Facebook’s co-founder: ‘It’s time to break up Facebook’
The last time I saw Mark Zuckerberg was in the summer of 2017, several months before the Cambridge Analytica scandal broke. We met at Facebook’s Menlo Park, Calif., office and drove to his house, in a quiet, leafy neighborhood. We spent an hour or two together while his toddler daughter cruised around. We talked politics mostly, a little about Facebook, a bit about our families. When the shadows grew long, I had to head out. I hugged his wife, Priscilla, and said goodbye to Mark.
Since then, Mark’s personal reputation and the reputation of Facebook have taken a nose-dive. The company’s mistakes — the sloppy privacy practices that dropped tens of millions of users’ data into a political consulting firm’s lap; the slow response to Russian agents, violent rhetoric and fake news; and the unbounded drive to capture ever more of our time and attention — dominate the headlines. It’s been 15 years since I co-founded Facebook at Harvard, and I haven’t worked at the company in a decade. But I feel a sense of anger and responsibility. read more »
Whistleblower says Facebook's algorithms generate extremist videos
Facebook has an automation problem.
A confidential whistleblower complaint filed to the SEC and obtained by the Associated Press claims that the social network has been generating extremist videos, pages, and content by default. The content in question, which reportedly was manufactured entirely by Facebook independent of any specific human, ranges from white supremacist pages to pages for Al-Qaida.
Yeah, it's bad. read more »
What is Uber?
The company has been involved in a multi-car pile-up of scandals involving abuse of data, misleading drivers, gender discrimination, intellectual property theft and worse. According to CNN, at least 103 Uber drivers in the US were accused of sexually assaulting or abusing passengers in the previous four years.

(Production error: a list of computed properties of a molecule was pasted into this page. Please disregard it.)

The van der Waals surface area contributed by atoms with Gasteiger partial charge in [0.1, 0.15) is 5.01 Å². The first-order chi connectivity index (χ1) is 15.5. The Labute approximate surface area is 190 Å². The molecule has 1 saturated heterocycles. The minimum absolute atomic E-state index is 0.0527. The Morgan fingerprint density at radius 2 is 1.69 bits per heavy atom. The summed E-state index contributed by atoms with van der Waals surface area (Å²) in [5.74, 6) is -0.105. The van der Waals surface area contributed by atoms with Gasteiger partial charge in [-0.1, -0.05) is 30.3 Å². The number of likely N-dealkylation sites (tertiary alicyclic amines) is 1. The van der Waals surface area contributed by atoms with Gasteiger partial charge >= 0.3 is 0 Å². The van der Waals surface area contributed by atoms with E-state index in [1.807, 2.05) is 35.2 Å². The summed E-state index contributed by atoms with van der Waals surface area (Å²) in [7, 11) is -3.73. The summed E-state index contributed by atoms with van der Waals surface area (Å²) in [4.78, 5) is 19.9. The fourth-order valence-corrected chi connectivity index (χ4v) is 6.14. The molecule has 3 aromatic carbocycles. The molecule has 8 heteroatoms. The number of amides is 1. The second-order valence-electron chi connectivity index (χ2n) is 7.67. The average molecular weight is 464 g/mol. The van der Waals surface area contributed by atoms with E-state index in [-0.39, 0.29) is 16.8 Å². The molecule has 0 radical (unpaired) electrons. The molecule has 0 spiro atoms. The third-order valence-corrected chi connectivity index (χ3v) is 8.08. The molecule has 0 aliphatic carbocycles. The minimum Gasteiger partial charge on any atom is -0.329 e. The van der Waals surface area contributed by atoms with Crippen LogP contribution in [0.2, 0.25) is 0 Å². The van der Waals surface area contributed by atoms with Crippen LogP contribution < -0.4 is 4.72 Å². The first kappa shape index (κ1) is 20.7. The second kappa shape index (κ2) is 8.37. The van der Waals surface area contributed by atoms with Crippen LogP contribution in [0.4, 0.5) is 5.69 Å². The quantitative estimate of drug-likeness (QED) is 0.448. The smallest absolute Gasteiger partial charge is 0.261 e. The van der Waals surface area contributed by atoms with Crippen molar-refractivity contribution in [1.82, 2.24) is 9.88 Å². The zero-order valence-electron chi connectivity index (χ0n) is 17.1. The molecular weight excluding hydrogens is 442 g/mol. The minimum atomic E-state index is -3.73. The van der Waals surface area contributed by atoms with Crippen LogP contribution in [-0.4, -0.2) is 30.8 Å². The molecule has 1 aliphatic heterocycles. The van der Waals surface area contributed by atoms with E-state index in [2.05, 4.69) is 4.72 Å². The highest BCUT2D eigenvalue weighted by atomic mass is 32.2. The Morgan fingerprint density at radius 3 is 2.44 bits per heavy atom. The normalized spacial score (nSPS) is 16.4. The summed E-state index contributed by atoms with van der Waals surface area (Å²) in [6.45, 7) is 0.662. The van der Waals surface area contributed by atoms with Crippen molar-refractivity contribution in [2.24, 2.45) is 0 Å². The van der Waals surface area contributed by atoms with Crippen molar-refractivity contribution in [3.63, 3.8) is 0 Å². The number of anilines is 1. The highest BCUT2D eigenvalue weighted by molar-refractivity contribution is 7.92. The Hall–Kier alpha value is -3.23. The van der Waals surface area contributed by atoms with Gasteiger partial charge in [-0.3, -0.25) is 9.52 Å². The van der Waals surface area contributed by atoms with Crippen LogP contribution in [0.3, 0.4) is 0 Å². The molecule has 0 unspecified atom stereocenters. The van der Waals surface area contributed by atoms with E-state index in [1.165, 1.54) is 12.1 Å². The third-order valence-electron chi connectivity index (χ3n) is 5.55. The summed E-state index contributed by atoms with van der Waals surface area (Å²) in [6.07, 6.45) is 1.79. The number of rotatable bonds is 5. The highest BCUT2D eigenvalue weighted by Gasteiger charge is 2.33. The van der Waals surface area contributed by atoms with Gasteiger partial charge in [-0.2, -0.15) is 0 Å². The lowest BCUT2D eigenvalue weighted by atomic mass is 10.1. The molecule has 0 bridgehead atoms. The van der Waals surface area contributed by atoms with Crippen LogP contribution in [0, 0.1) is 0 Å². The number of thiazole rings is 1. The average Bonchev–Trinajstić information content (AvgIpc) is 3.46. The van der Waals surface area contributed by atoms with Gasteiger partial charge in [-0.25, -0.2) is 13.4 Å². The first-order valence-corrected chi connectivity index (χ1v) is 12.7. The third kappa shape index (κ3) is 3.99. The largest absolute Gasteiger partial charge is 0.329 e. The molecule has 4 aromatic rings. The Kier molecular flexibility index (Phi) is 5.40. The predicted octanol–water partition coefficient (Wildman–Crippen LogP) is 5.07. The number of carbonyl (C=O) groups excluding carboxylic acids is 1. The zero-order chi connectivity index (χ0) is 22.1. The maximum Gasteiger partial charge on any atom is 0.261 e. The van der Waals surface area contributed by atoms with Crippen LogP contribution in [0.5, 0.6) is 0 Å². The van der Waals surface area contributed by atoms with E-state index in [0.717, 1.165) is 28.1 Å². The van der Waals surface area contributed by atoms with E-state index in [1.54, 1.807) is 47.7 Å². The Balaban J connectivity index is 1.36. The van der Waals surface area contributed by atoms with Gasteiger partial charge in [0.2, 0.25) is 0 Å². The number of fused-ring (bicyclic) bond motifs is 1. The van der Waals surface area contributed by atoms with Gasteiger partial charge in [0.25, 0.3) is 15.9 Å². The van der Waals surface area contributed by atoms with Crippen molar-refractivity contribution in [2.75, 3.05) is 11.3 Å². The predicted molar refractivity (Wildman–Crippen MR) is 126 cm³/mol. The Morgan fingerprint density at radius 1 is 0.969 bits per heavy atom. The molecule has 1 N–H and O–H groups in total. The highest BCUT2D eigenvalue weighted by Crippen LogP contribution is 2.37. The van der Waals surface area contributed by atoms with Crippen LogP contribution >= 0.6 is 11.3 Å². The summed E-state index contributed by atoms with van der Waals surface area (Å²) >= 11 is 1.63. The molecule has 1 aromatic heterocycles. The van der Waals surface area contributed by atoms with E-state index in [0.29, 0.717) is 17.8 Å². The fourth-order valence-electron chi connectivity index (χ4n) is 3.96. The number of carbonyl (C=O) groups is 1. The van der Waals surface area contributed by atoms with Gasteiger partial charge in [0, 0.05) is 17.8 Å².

Regulators across the world are fighting back. New York City’s Taxi and Limousine Commission has set a minimum wage of $17.22 per hour after expenses for ride-hailing drivers. More cities will follow.
But Uber may well have burned that business model to the ground. Sure, Uber has an amazing app and data, but its incredible rise has been mainly fueled by its backers’ willingness to subsidise taxi rides in the hope that one day Uber will crush the opposition, create a monopoly, and dominate transportation in a way that allows it to make the kind of ever-rising profits that will keep Wall Street happy.
For now that means creating a caste of low-paid drivers, lured by the promise of flexible work hours then – like the serfs of old – tied to their landlord by car debts and forced to work their land ever harder to keep up with the payments. No wonder the peasants are revolting.
After years of tech worship, the shine has come off Silicon Valley, and Uber has done more than its fair share of the tarnishing. The idea that New York, San Francisco or London (three cities that account for a huge chunk of Uber’s business) will hand over more of their transport infrastructure to Uber looks increasingly unlikely. Shares in Lyft, Uber’s smaller rival, tanked after its share sale. Wall Street seems more skeptical of its promise than its original backers. read more »
SEC fines Telefonica Brasil over World Cup tickets
Telefonica Brasil SA will pay a $4.13 million civil fine to settle U.S. Securities and Exchange Commission charges over incentives provided to 127 government officials in connection with soccer’s 2014 World Cup and 2013 Confederations Cup.
The SEC on Thursday said Telefonica Brasil’s books failed to accurately reflect payments for tickets and hospitality awarded to officials capable of influencing legislative, regulatory and business activity involving the Sao Paulo-based telecommunications company, Brazil’s largest. It said this violated the books and records and internal accounting controls provisions of the federal Foreign Corrupt Practices Act, an anti-bribery law. read more »